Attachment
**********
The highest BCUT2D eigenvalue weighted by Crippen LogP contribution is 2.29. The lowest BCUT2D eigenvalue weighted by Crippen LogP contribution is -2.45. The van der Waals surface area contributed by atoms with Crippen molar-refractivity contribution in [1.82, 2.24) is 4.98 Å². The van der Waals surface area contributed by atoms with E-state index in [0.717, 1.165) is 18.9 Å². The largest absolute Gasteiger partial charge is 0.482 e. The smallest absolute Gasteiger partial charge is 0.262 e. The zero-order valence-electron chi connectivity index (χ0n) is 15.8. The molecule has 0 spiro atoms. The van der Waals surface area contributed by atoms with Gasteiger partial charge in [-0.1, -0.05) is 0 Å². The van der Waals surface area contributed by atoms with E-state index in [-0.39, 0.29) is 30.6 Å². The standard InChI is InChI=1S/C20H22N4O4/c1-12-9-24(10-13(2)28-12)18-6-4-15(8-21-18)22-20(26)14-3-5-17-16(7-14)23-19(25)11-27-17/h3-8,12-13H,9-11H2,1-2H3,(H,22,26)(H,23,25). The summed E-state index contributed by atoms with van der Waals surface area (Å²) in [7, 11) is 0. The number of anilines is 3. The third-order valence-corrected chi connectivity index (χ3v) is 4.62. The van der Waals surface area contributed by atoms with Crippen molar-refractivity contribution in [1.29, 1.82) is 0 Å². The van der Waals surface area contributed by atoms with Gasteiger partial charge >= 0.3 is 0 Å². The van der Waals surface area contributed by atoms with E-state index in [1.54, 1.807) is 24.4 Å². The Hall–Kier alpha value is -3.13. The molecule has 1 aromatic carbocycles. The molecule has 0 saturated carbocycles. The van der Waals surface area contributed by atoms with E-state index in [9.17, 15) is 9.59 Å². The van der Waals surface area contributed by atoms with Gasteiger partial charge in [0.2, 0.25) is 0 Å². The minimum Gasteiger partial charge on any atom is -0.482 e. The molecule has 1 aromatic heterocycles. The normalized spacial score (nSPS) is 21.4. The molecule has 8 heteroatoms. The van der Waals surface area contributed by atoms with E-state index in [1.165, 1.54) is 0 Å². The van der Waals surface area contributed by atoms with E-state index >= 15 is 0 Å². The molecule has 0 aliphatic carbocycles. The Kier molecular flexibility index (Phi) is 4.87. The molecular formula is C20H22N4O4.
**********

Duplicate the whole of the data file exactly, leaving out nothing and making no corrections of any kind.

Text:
The highest BCUT2D eigenvalue weighted by Crippen LogP contribution is 2.29. The lowest BCUT2D eigenvalue weighted by Crippen LogP contribution is -2.45. The van der Waals surface area contributed by atoms with Crippen molar-refractivity contribution in [1.82, 2.24) is 4.98 Å². The van der Waals surface area contributed by atoms with E-state index in [0.717, 1.165) is 18.9 Å². The largest absolute Gasteiger partial charge is 0.482 e. The smallest absolute Gasteiger partial charge is 0.262 e. The zero-order valence-electron chi connectivity index (χ0n) is 15.8. The molecule has 0 spiro atoms. The van der Waals surface area contributed by atoms with Gasteiger partial charge in [-0.1, -0.05) is 0 Å². The van der Waals surface area contributed by atoms with E-state index in [-0.39, 0.29) is 30.6 Å². The standard InChI is InChI=1S/C20H22N4O4/c1-12-9-24(10-13(2)28-12)18-6-4-15(8-21-18)22-20(26)14-3-5-17-16(7-14)23-19(25)11-27-17/h3-8,12-13H,9-11H2,1-2H3,(H,22,26)(H,23,25). The summed E-state index contributed by atoms with van der Waals surface area (Å²) in [7, 11) is 0. The number of anilines is 3. The third-order valence-corrected chi connectivity index (χ3v) is 4.62. The van der Waals surface area contributed by atoms with Crippen molar-refractivity contribution in [1.29, 1.82) is 0 Å². The van der Waals surface area contributed by atoms with Gasteiger partial charge >= 0.3 is 0 Å². The van der Waals surface area contributed by atoms with E-state index in [1.54, 1.807) is 24.4 Å². The Hall–Kier alpha value is -3.13. The molecule has 1 aromatic carbocycles. The molecule has 0 saturated carbocycles. The van der Waals surface area contributed by atoms with E-state index in [9.17, 15) is 9.59 Å². The van der Waals surface area contributed by atoms with Gasteiger partial charge in [0.2, 0.25) is 0 Å². The minimum Gasteiger partial charge on any atom is -0.482 e. The molecule has 1 aromatic heterocycles. The normalized spacial score (nSPS) is 21.4. The molecule has 8 heteroatoms. The van der Waals surface area contributed by atoms with E-state index in [1.165, 1.54) is 0 Å². The van der Waals surface area contributed by atoms with E-state index >= 15 is 0 Å². The molecule has 0 aliphatic carbocycles. The Kier molecular flexibility index (Phi) is 4.87. The molecular formula is C20H22N4O4.